Non-Disclosure and Expunctions in Texas
This blog is not to be considered legal advice. It refers specifically to issues regarding the law of the State of Texas at the time it was written and it is not guaranteed to be an exhaustive update of all Criminal Non-Disclosue and Expunction law.
In Texas we have an adult criminal justice system as well as a juvenile criminal justice system. For adults, there are two avenues for cleaning up criminal records that are available under certain circumstances. As with most things, there are a number of factors that go into whether an individual is eligible for either an expunction or non-disclosure. Generally speaking, however, non-disclosure is a process by where certain portions of an individual’s criminal history can be sealed, preventing the records from being disclosed to the public. An expunction, on the other hand, can allow an individual to permanently remove an event from his or her criminal history.
Non-disclosure and expunction procedures for adults in Texas are not available for most convictions but there are circumstances when an individual will qualify for them. Many employers and organizations require background checks and these tools can be helpful in keeping your record as clean as possible.
In Texas, non-disclosure provides some individuals who successfully satisfy the requirements of deferred adjudication a way of having those records sealed, preventing them from being disclosed to the public. The record will not be destroyed, and there are a number of agencies that will still have access to it, but non-disclosure can help prevent the record from showing up on public background checks. Some of the agencies that will still have access to the record include police departments, county sheriffs’ departments, other law enforcement agencies, public and private schools, the Department of Family and Protective Services (DFPS), the state boards for law and medical examiners, and a number of other agencies.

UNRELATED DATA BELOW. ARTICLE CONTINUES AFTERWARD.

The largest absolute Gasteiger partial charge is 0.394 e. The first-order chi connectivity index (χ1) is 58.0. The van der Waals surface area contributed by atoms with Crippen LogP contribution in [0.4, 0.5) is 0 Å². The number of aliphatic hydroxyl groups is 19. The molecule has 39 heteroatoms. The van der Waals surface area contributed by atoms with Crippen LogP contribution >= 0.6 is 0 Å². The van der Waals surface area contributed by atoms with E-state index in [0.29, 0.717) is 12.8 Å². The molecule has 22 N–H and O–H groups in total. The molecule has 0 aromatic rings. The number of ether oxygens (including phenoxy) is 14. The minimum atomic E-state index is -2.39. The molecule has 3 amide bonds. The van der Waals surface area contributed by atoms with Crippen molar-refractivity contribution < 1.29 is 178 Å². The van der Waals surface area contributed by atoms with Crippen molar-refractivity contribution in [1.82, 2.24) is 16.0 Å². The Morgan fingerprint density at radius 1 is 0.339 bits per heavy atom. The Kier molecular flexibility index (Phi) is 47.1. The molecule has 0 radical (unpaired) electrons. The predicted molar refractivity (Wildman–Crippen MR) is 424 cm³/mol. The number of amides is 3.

There are a number of offenses that are exempt from non-disclosure. Most are for violent offenses, including sex crimes, murder, family violence, and others. If a person has ever been convicted of one of these excluded offenses then he or she is not eligible to file for a non-disclosure.
Expunctions allow an individual to have their record cleaned in some specific circumstances including, but not limited to, situations where a person was arrested but the case was never filed, cases that were dismissed, and cases in which an individual was found to be not guilty at trial . Expunctions are granted in narrow circumstances and, unlike non-disclosures, they are not available for individuals who have completed deferred adjudication.
Expunctions are a powerful tool. Texas Code of Criminal Procedure 55.03 states that following a final order of expunction, a “...person arrested may deny the occurrence of the arrest and the existence of the expunction order…” The only exception to this being that, “...when questioned under oath in a criminal proceeding about an arrest for which the records have been expunged, [the person] may state only that the matter in question has been expunged…” TX. CRIM. PRO. Art. 22.04.
Additionally, there are various waiting periods that must pass before a Petition for Non-Disclosure or a Petition for Expunction can be filed filed with a Court. As with any issue, non-disclosures and expunctions can be fact specific, if you have any questions regarding a non-disclosures or expunctions, give me a call today at (817) 475-5522.